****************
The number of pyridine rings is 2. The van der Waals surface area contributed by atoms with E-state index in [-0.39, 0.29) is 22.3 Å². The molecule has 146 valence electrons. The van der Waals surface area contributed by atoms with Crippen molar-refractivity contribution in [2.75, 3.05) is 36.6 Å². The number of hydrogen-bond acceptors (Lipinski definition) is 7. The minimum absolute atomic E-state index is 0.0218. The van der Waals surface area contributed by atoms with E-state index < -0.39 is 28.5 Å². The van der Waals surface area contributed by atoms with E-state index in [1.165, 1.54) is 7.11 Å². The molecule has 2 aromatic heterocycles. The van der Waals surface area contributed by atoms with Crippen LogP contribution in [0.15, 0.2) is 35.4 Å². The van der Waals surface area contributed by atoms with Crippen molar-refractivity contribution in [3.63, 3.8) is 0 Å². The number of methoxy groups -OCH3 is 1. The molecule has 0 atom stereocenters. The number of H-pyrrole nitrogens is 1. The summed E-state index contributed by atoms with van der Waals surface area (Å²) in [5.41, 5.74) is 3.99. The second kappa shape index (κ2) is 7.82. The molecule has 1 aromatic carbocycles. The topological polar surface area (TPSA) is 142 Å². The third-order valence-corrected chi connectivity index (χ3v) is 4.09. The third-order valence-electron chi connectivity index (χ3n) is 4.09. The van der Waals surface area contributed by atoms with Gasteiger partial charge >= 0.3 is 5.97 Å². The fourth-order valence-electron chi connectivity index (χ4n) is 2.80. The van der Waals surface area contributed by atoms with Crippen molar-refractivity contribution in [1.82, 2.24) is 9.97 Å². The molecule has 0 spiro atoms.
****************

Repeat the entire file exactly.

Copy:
The number of pyridine rings is 2. The van der Waals surface area contributed by atoms with E-state index in [-0.39, 0.29) is 22.3 Å². The molecule has 146 valence electrons. The van der Waals surface area contributed by atoms with Crippen molar-refractivity contribution in [2.75, 3.05) is 36.6 Å². The number of hydrogen-bond acceptors (Lipinski definition) is 7. The minimum absolute atomic E-state index is 0.0218. The van der Waals surface area contributed by atoms with E-state index < -0.39 is 28.5 Å². The van der Waals surface area contributed by atoms with E-state index in [1.165, 1.54) is 7.11 Å². The molecule has 2 aromatic heterocycles. The van der Waals surface area contributed by atoms with Crippen LogP contribution in [0.15, 0.2) is 35.4 Å². The van der Waals surface area contributed by atoms with Crippen molar-refractivity contribution in [3.63, 3.8) is 0 Å². The number of methoxy groups -OCH3 is 1. The molecule has 0 atom stereocenters. The number of H-pyrrole nitrogens is 1. The summed E-state index contributed by atoms with van der Waals surface area (Å²) in [5.41, 5.74) is 3.99. The second kappa shape index (κ2) is 7.82. The molecule has 1 aromatic carbocycles. The topological polar surface area (TPSA) is 142 Å². The third-order valence-corrected chi connectivity index (χ3v) is 4.09. The third-order valence-electron chi connectivity index (χ3n) is 4.09. The van der Waals surface area contributed by atoms with Gasteiger partial charge >= 0.3 is 5.97 Å². The fourth-order valence-electron chi connectivity index (χ4n) is 2.80. The van der Waals surface area contributed by atoms with Crippen molar-refractivity contribution in [1.82, 2.24) is 9.97 Å². The molecule has 0 spiro atoms.